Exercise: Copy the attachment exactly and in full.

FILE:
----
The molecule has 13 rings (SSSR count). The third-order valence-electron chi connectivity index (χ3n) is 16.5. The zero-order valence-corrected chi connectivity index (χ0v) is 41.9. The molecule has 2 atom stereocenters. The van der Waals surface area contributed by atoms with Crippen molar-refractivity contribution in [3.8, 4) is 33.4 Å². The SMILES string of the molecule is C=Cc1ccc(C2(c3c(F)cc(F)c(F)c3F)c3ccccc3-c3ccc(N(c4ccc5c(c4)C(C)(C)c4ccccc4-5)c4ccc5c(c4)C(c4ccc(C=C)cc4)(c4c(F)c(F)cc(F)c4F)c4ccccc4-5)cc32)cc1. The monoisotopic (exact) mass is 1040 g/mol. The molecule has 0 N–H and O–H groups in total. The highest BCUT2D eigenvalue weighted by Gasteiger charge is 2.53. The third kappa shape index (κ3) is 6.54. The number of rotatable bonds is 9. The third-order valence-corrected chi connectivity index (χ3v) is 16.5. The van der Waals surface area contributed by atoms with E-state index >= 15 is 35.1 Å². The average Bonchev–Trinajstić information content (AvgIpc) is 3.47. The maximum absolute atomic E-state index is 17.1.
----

The molecule has 13 rings (SSSR count). The third-order valence-electron chi connectivity index (χ3n) is 16.5. The zero-order valence-corrected chi connectivity index (χ0v) is 41.9. The molecule has 2 atom stereocenters. The van der Waals surface area contributed by atoms with Crippen molar-refractivity contribution in [3.8, 4) is 33.4 Å². The SMILES string of the molecule is C=Cc1ccc(C2(c3c(F)cc(F)c(F)c3F)c3ccccc3-c3ccc(N(c4ccc5c(c4)C(C)(C)c4ccccc4-5)c4ccc5c(c4)C(c4ccc(C=C)cc4)(c4c(F)c(F)cc(F)c4F)c4ccccc4-5)cc32)cc1. The monoisotopic (exact) mass is 1040 g/mol. The molecule has 0 N–H and O–H groups in total. The highest BCUT2D eigenvalue weighted by Gasteiger charge is 2.53. The third kappa shape index (κ3) is 6.54. The number of rotatable bonds is 9. The third-order valence-corrected chi connectivity index (χ3v) is 16.5. The van der Waals surface area contributed by atoms with E-state index >= 15 is 35.1 Å². The average Bonchev–Trinajstić information content (AvgIpc) is 3.47. The maximum absolute atomic E-state index is 17.1.